Reed describes his mayoral agenda as broadly focused on building equity and opportunity in areas like education, the economy and health. Earlier this year, he notched a policy win when the city council voted in favor of a $50 million community investment initiative he put forward which featured cost savings from debt restructuring, and will cover projects like a new fire station, a community center and electric buses. Under his tenure, the city adopted its first new comprehensive plan in over 50 years.
Reed has pushed education initiatives as well. He was instrumental in bringing together a coalition in support of a school tax increase voters approved last year, which the mayor frames as crucial for the city’s future. He also helped launch a new education tech initiative dubbed MGM codes.
Reed has made clear that he views Montgomery as a burgeoning leader in the “New South” and—in line with his business-oriented past—seems to be eyeing strategic investments to make the city more competitive among its peers. “We have a lot of potential in this community that has not been tapped,” he said during an Aspen Institute event. “We want to grow, we want to bring in outside partners, we want to use best practices to address the problems and issues that we have.”
What to watch: Reed has achieved some key policy goals. What will the implementation and results look like? Will his enthusiasm for Montgomery translate into concrete gains for the city?
Erin Mendenhall, Salt Lake City, Utah
Mendenhall began her mayoral term on Jan. 6, 2020. For any local leader, in any town, a difficult year would’ve been ahead with the Covid-19 health crisis and the economic turmoil it caused. But, on top of that, Salt Lake last March was hit by a 5.7 magnitude earthquake, later a powerful windstorm blew down hundreds of trees and knocked out power. Like other parts of the country, the city last year saw extensive protests over law enforcement practices and racism, including a controversial police shooting. Some demonstrations turned destructive and violent. Mendenhall at one point received threats that police deemed “credible.”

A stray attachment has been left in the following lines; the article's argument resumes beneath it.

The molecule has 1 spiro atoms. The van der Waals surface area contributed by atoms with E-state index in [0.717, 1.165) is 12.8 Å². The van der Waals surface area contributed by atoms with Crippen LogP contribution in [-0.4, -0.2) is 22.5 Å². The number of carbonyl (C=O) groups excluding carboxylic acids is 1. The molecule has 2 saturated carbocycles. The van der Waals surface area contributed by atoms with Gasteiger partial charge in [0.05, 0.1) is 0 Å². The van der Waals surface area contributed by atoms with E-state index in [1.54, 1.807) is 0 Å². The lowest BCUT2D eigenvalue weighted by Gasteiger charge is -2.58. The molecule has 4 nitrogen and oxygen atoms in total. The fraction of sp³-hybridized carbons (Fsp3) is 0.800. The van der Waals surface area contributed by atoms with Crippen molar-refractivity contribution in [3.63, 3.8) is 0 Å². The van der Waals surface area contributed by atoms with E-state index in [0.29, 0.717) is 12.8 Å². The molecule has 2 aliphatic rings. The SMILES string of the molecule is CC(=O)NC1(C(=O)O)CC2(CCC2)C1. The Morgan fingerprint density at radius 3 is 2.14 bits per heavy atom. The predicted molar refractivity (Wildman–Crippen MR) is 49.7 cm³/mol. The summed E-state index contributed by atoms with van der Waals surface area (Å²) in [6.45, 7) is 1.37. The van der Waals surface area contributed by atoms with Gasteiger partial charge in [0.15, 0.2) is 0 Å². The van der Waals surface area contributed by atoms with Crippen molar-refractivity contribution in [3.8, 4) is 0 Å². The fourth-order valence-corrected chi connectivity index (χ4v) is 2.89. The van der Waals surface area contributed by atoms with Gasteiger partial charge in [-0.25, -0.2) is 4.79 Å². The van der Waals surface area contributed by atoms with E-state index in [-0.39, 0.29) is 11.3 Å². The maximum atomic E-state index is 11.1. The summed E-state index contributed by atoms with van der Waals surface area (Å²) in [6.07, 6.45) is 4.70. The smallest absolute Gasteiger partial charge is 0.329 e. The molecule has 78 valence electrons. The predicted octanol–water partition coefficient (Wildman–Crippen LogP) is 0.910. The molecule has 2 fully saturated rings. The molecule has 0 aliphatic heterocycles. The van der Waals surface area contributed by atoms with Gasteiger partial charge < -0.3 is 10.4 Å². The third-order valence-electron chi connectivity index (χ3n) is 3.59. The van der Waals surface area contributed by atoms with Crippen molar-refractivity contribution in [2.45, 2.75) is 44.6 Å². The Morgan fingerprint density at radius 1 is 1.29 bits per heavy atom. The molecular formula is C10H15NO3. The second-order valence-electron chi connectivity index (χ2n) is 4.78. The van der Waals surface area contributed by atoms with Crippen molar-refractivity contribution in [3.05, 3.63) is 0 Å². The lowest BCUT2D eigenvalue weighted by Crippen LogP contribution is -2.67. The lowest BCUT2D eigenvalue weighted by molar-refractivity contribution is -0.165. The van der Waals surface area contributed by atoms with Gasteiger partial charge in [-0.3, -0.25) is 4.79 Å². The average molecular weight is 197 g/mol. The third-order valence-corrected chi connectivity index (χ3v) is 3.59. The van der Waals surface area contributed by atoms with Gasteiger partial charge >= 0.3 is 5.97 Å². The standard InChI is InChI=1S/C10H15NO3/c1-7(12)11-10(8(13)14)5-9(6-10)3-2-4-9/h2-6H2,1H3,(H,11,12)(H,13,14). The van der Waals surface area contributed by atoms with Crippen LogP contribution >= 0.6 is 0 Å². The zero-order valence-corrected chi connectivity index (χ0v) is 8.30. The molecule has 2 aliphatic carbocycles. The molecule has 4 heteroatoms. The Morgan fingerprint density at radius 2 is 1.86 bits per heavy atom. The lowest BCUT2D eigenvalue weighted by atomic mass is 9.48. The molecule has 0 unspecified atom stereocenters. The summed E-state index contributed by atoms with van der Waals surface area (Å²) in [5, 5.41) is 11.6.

A recap of her first year in the Deseret News notes, “Mendenhall has seen more crises hit Utah’s capital than one mayor has seen probably ever … Through it all, Mendenhall has aimed to lead with a steady hand and a calm tenor—a demeanor she’s appeared to maintain throughout each crisis.”
Homelessness is a major issue for Salt Lake City that Mendenhall is trying to tackle. One of the options she has pursued in partnership with a nonprofit is a “tiny home village,” similar to a Texas project. The mayor’s path into politics centered on her concerns about air quality, an acute problem with Salt Lake’s troubling “inversions,” which trap pollution around the city.
Since taking office, Mendenhall worked with the council to adopt a resolution that includes goals for electrifying the city’s municipal vehicle fleet. And in July she and the council declared racism a public health crisis in the city, one that leads to disparate mental and physical health outcomes. “This is an important declaration for us to make as a City. Not only are we publicly acknowledging the existence of a grave inequity that many in our community have known and experienced for so long, we are also committing ourselves to the creation of policies and ordinances that are anti-racist,” the mayor said.
What to watch: Mendenhall has spent much of the early part of her time in office handling crises. What sort of headway will she be able to make in other priority areas, like addressing homelessness, as her term goes on and the pandemic wanes?
John Suthers, Colorado Springs, Colorado